Monday, July 9, 2018

So Many Books, So Much Book, So Little Time

This morning I began reading the Swiss theologian Hans Küng's book Does God Exist?  An Answer For Today translated from the German by Edward Quinn.  I haven't finished the second chapter yet but I am going to report that the book as a work of logical and persuasive argument so surpasses The God Delusion and anything else I've ever read which seeks to disprove the existence of God that I'm already going to recommend it.

As a work of scholarship it entirely surpasses that foremost catechism of atheism for today by Dawkins, there is no question as to which book is a more responsible and measured work of scholarship.  Nor is there any question which of the two academics is the more legitimate scholar and advocate for their position.  The index, alone, proves that as Küng's references to major atheist thinkers are more extensive, his addressing of their thoughts deeper than that of Richard Dawkins.

You don't have to take my word for that, in one of the more serious reviews of The God Delusion the geneticist (and student of ultra-atheist ultra-crank Jerry Coyne) H. Allen Orr noted:

The result is The God Delusion, a book that never squarely faces its opponents. You will find no serious examination of Christian or Jewish theology in Dawkins’s book (does he know Augustine rejected biblical literalism in the early fifth century?), no attempt to follow philosophical debates about the nature of religious propositions (are they like ordinary claims about everyday matters?), no effort to appreciate the complex history of interaction between the Church and science (does he know the Church had an important part in the rise of non-Aristotelian science?), and no attempt to understand even the simplest of religious attitudes (does Dawkins really believe, as he says, that Christians should be thrilled to learn they’re terminally ill?).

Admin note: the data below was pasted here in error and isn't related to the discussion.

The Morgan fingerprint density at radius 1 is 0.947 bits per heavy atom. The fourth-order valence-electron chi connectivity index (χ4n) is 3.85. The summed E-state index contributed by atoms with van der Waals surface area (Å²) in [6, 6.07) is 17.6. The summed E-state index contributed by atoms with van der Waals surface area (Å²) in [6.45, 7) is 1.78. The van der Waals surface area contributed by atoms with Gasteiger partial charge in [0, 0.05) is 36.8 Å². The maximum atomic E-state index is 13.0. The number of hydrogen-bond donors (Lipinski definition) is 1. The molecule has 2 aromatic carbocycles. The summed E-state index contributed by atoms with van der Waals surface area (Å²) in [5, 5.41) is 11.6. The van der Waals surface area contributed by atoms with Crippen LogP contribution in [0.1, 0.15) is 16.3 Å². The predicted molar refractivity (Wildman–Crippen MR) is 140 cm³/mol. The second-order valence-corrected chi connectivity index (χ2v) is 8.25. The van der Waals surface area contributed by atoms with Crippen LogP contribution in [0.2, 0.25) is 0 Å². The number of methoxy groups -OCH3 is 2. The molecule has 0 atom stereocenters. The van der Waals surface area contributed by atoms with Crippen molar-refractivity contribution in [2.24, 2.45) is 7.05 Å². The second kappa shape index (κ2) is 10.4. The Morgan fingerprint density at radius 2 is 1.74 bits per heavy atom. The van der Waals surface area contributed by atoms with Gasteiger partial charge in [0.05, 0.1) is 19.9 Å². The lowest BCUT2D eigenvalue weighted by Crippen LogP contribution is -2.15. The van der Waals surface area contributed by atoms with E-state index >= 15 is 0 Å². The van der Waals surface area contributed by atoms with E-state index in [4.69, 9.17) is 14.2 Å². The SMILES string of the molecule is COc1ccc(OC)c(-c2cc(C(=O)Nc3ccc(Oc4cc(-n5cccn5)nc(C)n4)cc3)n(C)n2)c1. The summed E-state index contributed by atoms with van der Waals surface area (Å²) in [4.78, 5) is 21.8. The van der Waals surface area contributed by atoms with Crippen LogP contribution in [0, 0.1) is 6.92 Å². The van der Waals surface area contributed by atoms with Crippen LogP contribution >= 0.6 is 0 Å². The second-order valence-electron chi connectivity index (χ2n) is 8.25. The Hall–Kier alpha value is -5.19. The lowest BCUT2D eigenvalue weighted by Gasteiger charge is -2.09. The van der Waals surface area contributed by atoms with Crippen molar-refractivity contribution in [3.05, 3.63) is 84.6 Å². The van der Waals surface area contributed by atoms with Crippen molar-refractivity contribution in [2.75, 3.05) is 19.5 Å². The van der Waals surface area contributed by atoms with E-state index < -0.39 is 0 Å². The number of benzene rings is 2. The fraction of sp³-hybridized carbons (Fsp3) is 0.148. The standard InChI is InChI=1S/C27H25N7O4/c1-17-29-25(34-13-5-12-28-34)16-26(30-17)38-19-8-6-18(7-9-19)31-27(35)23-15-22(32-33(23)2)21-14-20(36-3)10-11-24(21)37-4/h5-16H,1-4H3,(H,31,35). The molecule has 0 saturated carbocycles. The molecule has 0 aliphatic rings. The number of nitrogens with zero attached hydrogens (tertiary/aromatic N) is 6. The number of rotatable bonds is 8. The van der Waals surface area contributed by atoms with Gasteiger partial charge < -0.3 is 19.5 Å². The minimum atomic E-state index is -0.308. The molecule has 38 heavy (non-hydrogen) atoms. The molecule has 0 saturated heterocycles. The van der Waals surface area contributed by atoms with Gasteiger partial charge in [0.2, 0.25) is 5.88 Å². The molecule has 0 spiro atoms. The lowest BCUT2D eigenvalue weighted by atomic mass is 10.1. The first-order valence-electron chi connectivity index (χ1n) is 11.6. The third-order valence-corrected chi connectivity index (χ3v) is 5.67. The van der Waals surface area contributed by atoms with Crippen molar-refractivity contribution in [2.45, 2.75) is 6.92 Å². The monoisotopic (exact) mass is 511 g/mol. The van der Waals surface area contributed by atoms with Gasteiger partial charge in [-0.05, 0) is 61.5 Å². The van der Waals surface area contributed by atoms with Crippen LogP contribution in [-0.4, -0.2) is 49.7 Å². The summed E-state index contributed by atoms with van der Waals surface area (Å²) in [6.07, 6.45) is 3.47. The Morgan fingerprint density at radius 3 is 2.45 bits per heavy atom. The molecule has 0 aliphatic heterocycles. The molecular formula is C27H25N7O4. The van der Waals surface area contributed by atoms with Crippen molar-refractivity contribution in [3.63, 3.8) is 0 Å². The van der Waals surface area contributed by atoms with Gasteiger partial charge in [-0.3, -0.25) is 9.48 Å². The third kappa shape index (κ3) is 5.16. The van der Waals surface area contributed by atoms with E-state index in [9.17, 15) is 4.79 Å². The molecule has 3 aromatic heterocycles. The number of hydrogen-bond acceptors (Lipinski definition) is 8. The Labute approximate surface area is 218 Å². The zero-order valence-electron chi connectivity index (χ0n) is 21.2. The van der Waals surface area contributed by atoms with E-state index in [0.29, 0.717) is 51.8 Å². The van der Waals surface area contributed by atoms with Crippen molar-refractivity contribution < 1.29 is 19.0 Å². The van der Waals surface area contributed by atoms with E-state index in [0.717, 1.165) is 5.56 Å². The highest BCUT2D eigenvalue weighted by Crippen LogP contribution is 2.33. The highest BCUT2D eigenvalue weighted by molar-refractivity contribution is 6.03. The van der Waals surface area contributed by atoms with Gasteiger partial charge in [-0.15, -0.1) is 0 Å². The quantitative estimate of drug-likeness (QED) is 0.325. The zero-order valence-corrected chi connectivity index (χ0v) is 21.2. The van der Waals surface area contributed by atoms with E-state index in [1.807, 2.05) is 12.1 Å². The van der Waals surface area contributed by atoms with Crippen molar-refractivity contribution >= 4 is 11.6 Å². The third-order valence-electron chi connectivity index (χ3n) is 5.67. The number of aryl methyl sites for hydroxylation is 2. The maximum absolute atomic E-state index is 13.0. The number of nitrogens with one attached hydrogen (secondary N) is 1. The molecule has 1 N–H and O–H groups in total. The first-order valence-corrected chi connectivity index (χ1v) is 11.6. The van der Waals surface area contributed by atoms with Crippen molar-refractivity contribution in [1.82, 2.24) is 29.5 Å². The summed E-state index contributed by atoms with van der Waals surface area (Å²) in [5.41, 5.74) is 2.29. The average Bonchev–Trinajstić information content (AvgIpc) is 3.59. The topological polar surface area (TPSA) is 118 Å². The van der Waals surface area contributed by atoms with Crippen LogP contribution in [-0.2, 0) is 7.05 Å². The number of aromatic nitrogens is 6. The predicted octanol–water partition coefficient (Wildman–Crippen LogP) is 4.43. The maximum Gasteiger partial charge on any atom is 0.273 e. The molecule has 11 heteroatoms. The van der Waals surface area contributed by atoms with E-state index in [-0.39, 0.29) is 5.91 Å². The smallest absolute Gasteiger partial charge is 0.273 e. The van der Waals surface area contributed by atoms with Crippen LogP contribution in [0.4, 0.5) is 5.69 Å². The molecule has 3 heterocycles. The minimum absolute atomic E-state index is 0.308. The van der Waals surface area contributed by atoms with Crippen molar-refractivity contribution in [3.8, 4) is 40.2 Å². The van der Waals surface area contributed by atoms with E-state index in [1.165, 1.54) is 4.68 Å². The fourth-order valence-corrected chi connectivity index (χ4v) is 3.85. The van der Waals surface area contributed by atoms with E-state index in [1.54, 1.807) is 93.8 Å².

Instead, Dawkins has written a book that’s distinctly, even defiantly, middlebrow. Dawkins’s intellectual universe appears populated by the likes of Douglas Adams, the author of The Hitchhiker’s Guide to the Galaxy, and Carl Sagan, the science popularizer,3 both of whom he cites repeatedly. This is a different group from thinkers like William James and Ludwig Wittgenstein—both of whom lived after Darwin, both of whom struggled with the question of belief, and both of whom had more to say about religion than Adams and Sagan. Dawkins spends much time on what can only be described as intellectual banalities: “Did Jesus have a human father, or was his mother a virgin at the time of his birth? Whether or not there is enough surviving evidence to decide it, this is still a strictly scientific question.”4